The Hells Angels' Bay Area chief at the time, Ralph "Sonny" Barger, told Esquire in a rare 1970 interview about Altamont that mostly they were all there for the free beer they were promised by the Stones, and to get to sit on the edge of the stage and hear the show. "I didn't go there to fight," Barger said. "I went there to have a good time and sit on the stage."

But things turned weird early in the day when a member of the second band to play, Jefferson Airplane, got punched by one of the motorcycle club members. Also, just as the Stones' helicopter landed prior and Mick Jagger stepped off, a concertgoer came up and screamed "I hate you!" and punched him in the head.

"Something wasn’t right,” says Graham Nash, speaking to the Post. “The place was shitty. The way they were treating people like cattle was shitty. God bless the Hells Angels, but to put them in charge of security..."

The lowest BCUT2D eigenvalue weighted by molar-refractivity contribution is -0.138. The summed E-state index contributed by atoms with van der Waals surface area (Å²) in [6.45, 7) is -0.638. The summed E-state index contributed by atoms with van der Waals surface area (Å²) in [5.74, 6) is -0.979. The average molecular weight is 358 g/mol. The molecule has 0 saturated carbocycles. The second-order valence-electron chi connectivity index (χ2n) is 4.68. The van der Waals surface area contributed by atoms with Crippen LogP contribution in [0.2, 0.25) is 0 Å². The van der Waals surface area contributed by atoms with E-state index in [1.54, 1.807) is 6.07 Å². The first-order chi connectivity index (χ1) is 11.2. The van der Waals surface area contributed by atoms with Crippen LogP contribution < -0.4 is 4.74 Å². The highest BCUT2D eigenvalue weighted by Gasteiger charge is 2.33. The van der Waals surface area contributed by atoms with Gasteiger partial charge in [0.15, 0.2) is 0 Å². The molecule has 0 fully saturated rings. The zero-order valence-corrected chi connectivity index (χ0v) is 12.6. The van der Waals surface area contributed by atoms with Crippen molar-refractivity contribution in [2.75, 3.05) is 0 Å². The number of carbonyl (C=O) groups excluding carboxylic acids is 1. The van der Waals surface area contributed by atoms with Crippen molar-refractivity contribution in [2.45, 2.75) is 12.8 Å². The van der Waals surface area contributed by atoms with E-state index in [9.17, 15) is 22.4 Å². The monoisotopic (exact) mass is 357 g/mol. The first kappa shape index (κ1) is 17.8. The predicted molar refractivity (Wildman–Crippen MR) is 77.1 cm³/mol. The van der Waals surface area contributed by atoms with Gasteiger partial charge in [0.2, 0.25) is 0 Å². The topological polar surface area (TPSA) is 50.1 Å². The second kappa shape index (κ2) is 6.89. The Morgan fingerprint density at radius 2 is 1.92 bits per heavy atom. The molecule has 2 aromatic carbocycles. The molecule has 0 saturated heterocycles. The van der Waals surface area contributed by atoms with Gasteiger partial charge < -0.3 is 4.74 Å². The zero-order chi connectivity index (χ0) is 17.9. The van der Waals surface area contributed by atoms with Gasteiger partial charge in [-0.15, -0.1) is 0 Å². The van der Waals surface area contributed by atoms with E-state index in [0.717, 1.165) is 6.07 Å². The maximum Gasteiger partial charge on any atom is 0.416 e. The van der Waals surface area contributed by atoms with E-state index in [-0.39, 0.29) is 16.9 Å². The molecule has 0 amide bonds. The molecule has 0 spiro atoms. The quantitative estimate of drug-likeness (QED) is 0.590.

There were other problems created just by the mass of people who showed up. There were no porta-potties. There was no medical tent. A kid tripping on acid ended up drowning in a drainage ditch. Two more people got killed in hit-and-run accidents.

But after Santana, Jefferson Airplane, the Flying Burrito Brothers, and Crosby, Stills, Nash & Young had played their sets, it was the Stones' turn.

Much of what transpired was caught on film by the Maysles brothers, and their footage, ultimately used for the film Gimme Shelter, would temporarily be confiscated by the Alameda County Sheriff's Department.

First, there were multiple scuffles near the stage that led to Jagger and the band having to stop in the middle of "Sympathy for the Devil" and start the song over again. The Angels were beating people with pool cues. That was three songs into the set.